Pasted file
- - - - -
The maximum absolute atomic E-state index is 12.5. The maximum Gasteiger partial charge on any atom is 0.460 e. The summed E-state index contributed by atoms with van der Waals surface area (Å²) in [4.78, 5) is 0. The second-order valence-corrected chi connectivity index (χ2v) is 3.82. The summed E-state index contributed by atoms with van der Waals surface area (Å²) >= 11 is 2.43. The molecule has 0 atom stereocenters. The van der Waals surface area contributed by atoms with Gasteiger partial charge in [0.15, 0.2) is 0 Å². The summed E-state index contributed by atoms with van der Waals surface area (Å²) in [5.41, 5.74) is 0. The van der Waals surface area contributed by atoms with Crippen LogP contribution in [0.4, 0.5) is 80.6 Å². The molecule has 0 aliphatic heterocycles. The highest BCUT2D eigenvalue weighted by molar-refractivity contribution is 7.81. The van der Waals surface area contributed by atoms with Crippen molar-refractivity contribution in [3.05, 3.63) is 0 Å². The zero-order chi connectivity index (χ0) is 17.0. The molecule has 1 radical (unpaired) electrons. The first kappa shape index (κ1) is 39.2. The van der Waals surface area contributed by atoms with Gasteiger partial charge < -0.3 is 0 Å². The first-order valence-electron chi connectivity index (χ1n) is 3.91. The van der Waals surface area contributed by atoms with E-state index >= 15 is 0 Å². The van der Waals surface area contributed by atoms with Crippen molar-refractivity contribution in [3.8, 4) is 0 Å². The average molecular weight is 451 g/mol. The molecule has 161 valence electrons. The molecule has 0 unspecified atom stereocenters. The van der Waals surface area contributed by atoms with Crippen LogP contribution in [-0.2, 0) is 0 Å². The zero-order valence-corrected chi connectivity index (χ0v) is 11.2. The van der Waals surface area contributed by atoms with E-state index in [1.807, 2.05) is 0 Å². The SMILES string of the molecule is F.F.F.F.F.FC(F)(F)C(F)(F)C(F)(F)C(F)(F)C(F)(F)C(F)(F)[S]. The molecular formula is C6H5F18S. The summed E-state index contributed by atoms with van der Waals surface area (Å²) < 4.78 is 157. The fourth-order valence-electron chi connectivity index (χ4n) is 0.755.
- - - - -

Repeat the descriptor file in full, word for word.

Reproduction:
The maximum absolute atomic E-state index is 12.5. The maximum Gasteiger partial charge on any atom is 0.460 e. The summed E-state index contributed by atoms with van der Waals surface area (Å²) in [4.78, 5) is 0. The second-order valence-corrected chi connectivity index (χ2v) is 3.82. The summed E-state index contributed by atoms with van der Waals surface area (Å²) >= 11 is 2.43. The molecule has 0 atom stereocenters. The van der Waals surface area contributed by atoms with Gasteiger partial charge in [0.15, 0.2) is 0 Å². The summed E-state index contributed by atoms with van der Waals surface area (Å²) in [5.41, 5.74) is 0. The van der Waals surface area contributed by atoms with Crippen LogP contribution in [0.4, 0.5) is 80.6 Å². The molecule has 0 aliphatic heterocycles. The highest BCUT2D eigenvalue weighted by molar-refractivity contribution is 7.81. The van der Waals surface area contributed by atoms with Crippen molar-refractivity contribution in [3.05, 3.63) is 0 Å². The zero-order chi connectivity index (χ0) is 17.0. The molecule has 1 radical (unpaired) electrons. The first kappa shape index (κ1) is 39.2. The van der Waals surface area contributed by atoms with Gasteiger partial charge < -0.3 is 0 Å². The first-order valence-electron chi connectivity index (χ1n) is 3.91. The van der Waals surface area contributed by atoms with E-state index >= 15 is 0 Å². The van der Waals surface area contributed by atoms with Crippen molar-refractivity contribution in [3.8, 4) is 0 Å². The average molecular weight is 451 g/mol. The molecule has 161 valence electrons. The molecule has 0 unspecified atom stereocenters. The van der Waals surface area contributed by atoms with Crippen LogP contribution in [-0.2, 0) is 0 Å². The zero-order valence-corrected chi connectivity index (χ0v) is 11.2. The van der Waals surface area contributed by atoms with E-state index in [1.807, 2.05) is 0 Å². The SMILES string of the molecule is F.F.F.F.F.FC(F)(F)C(F)(F)C(F)(F)C(F)(F)C(F)(F)C(F)(F)[S]. The molecular formula is C6H5F18S. The summed E-state index contributed by atoms with van der Waals surface area (Å²) < 4.78 is 157. The fourth-order valence-electron chi connectivity index (χ4n) is 0.755.